History: How Grangetown broke free from Canton

13 April 2016

By the mid 1880s, Grangetown was a fast-growing district of Cardiff – but politically it was still joined to Canton. Things were about to change….

The town council only had five wards – and the rate-payers of Grangetown were lumped in with their neighbours.

Canton had six councillors, who also represented Grangetown. There was dissatisfaction locally, that it was time Grangetown had its own representatives. At that time, the area had about 770 men eligible to vote.

It was largely working class and with a sizeable Irish contingent, who often came under pressure from local priests to vote Conservative!

In March 1886, Samuel Mildon – a Liberal and local builder, from Clive Street – presided over a public meeting at the Clive Hall. Residents heard that the area was growing at a pace “yet many of the streets are in a disgraceful state.”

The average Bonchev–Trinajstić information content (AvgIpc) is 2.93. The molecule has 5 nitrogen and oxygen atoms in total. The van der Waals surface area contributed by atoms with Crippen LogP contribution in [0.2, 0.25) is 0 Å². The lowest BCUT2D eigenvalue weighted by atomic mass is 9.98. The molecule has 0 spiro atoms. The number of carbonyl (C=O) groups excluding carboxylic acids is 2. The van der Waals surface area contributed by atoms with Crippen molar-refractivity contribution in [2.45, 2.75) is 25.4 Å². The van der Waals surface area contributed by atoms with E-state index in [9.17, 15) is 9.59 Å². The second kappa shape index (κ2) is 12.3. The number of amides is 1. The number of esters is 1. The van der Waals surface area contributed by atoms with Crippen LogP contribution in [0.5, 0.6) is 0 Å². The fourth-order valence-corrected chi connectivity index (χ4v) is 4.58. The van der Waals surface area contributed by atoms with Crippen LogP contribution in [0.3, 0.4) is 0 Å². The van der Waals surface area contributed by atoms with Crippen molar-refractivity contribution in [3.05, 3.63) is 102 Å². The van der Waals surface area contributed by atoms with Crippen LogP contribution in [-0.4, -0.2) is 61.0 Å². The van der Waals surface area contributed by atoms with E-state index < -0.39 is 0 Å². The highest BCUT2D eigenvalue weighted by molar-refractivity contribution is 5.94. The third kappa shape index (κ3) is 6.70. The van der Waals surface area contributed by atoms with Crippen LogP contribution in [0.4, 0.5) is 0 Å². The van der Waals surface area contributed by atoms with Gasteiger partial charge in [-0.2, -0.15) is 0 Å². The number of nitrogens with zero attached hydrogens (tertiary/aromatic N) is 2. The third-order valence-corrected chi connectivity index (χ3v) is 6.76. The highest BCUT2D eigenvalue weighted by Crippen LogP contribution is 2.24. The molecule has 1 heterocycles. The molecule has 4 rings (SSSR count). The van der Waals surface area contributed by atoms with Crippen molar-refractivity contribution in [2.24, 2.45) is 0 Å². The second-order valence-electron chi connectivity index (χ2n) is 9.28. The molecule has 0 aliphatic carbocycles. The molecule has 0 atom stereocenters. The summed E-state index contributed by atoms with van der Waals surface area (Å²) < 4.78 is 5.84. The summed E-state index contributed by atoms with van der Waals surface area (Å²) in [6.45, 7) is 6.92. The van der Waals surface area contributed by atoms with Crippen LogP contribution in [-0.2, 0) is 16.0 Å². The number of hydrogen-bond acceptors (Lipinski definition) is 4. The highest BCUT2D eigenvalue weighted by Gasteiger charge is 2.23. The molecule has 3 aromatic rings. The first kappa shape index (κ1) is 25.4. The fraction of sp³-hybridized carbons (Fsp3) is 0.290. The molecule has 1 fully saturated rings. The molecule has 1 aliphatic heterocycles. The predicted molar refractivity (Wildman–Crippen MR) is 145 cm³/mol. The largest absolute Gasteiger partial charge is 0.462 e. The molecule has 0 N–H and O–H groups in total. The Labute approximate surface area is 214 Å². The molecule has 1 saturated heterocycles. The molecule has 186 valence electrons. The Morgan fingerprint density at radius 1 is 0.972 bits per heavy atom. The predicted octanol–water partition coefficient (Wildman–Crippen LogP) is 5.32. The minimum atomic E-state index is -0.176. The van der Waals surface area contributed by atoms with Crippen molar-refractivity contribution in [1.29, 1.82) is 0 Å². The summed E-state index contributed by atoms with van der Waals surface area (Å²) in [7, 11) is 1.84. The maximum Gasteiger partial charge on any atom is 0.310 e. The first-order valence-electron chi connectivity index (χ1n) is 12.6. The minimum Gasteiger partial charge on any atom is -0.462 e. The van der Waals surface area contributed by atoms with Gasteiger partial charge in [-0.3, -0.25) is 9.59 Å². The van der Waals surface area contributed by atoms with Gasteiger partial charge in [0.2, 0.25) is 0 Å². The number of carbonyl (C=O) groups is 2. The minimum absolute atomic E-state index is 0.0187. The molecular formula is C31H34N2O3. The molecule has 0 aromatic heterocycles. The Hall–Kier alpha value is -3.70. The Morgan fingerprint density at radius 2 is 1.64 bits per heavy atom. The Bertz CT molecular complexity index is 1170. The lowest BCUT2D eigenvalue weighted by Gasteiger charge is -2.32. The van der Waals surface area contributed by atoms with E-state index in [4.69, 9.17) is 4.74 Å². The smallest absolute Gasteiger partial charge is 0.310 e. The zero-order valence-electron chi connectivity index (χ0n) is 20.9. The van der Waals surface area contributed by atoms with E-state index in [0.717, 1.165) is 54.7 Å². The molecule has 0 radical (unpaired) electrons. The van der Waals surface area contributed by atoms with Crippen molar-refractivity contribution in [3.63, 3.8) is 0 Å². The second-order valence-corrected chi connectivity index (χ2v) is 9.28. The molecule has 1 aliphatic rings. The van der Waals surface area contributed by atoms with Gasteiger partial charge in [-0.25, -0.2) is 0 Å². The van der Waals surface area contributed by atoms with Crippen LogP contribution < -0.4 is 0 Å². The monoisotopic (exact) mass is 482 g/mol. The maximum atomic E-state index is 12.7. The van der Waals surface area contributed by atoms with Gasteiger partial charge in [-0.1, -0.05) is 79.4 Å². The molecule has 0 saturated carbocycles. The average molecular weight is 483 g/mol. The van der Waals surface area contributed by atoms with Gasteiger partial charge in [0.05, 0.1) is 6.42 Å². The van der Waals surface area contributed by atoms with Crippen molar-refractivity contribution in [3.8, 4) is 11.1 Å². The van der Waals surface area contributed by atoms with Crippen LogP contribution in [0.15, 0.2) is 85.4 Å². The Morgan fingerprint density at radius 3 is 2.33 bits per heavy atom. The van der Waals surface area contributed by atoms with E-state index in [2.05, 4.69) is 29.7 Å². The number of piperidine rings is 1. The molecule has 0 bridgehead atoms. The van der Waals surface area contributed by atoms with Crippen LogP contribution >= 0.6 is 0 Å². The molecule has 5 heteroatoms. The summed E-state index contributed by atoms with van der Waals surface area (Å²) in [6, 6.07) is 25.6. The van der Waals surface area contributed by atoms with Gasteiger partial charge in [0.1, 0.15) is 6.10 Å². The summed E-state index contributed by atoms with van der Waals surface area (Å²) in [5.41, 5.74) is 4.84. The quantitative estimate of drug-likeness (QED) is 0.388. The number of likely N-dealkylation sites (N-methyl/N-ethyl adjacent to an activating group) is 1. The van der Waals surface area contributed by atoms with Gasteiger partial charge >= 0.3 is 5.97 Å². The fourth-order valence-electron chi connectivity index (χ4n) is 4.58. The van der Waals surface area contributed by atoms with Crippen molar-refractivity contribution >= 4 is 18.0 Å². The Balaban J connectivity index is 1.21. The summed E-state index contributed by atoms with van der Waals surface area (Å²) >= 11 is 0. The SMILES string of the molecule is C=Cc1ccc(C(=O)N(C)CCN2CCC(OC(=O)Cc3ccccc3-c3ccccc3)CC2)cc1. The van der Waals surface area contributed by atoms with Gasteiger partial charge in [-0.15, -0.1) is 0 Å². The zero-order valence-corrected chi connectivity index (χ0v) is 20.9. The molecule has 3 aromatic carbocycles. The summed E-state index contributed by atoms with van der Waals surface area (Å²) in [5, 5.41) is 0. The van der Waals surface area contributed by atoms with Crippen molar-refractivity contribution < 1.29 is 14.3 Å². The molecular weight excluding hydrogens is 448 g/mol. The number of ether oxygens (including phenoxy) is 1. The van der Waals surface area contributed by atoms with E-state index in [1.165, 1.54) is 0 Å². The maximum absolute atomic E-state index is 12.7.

There were 1,136 homes and an estimated population of 19,000, with 200 more homes due to be built in the following year. A 400-signature petition was gathered and presented to the mayor and the council.

Cardiff realised as the town changed and grew, so the system had to. While Mildon, Conservative Samuel Brain (the brewery founder) and a Councillor Gibbs represented Grangetown – they were technically in Canton.

Change took time and involved the Local Government Board holding an inquiry. It resulted in Cardiff redrawing its boundaries. Not for the last time.

Five wards became 10, and Canton and Grangetown would each get three councillors in 1890.

Next time: “Admiral Jenkins” – Grangetown’s first elected councillor.

See also: www.grangetownhistory.co.uk



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